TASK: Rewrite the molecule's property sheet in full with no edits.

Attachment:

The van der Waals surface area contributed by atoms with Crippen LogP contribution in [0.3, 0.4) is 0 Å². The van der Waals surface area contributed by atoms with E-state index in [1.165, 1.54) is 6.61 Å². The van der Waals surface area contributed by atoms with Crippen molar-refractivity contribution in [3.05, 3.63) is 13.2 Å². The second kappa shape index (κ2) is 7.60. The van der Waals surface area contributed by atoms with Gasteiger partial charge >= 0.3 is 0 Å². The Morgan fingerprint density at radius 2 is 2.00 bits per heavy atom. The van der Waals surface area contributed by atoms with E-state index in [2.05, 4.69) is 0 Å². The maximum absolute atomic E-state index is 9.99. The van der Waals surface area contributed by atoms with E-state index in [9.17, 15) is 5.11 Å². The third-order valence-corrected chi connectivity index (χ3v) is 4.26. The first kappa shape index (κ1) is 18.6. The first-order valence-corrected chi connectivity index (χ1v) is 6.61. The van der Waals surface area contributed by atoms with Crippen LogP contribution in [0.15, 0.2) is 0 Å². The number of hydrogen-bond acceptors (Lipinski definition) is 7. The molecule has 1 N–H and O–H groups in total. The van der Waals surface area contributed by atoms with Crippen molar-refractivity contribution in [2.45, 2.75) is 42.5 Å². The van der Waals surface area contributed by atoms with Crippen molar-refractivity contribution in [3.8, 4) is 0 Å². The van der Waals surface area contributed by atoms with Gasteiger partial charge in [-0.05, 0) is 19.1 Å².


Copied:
The van der Waals surface area contributed by atoms with Crippen LogP contribution in [0.3, 0.4) is 0 Å². The van der Waals surface area contributed by atoms with E-state index in [1.165, 1.54) is 6.61 Å². The van der Waals surface area contributed by atoms with Crippen molar-refractivity contribution in [3.05, 3.63) is 13.2 Å². The second kappa shape index (κ2) is 7.60. The van der Waals surface area contributed by atoms with Gasteiger partial charge >= 0.3 is 0 Å². The Morgan fingerprint density at radius 2 is 2.00 bits per heavy atom. The van der Waals surface area contributed by atoms with E-state index in [2.05, 4.69) is 0 Å². The maximum absolute atomic E-state index is 9.99. The van der Waals surface area contributed by atoms with E-state index in [9.17, 15) is 5.11 Å². The third-order valence-corrected chi connectivity index (χ3v) is 4.26. The first kappa shape index (κ1) is 18.6. The first-order valence-corrected chi connectivity index (χ1v) is 6.61. The van der Waals surface area contributed by atoms with Crippen LogP contribution in [0.15, 0.2) is 0 Å². The number of hydrogen-bond acceptors (Lipinski definition) is 7. The molecule has 1 N–H and O–H groups in total. The van der Waals surface area contributed by atoms with Crippen molar-refractivity contribution in [2.45, 2.75) is 42.5 Å². The van der Waals surface area contributed by atoms with Crippen molar-refractivity contribution in [3.8, 4) is 0 Å². The van der Waals surface area contributed by atoms with Gasteiger partial charge in [-0.05, 0) is 19.1 Å².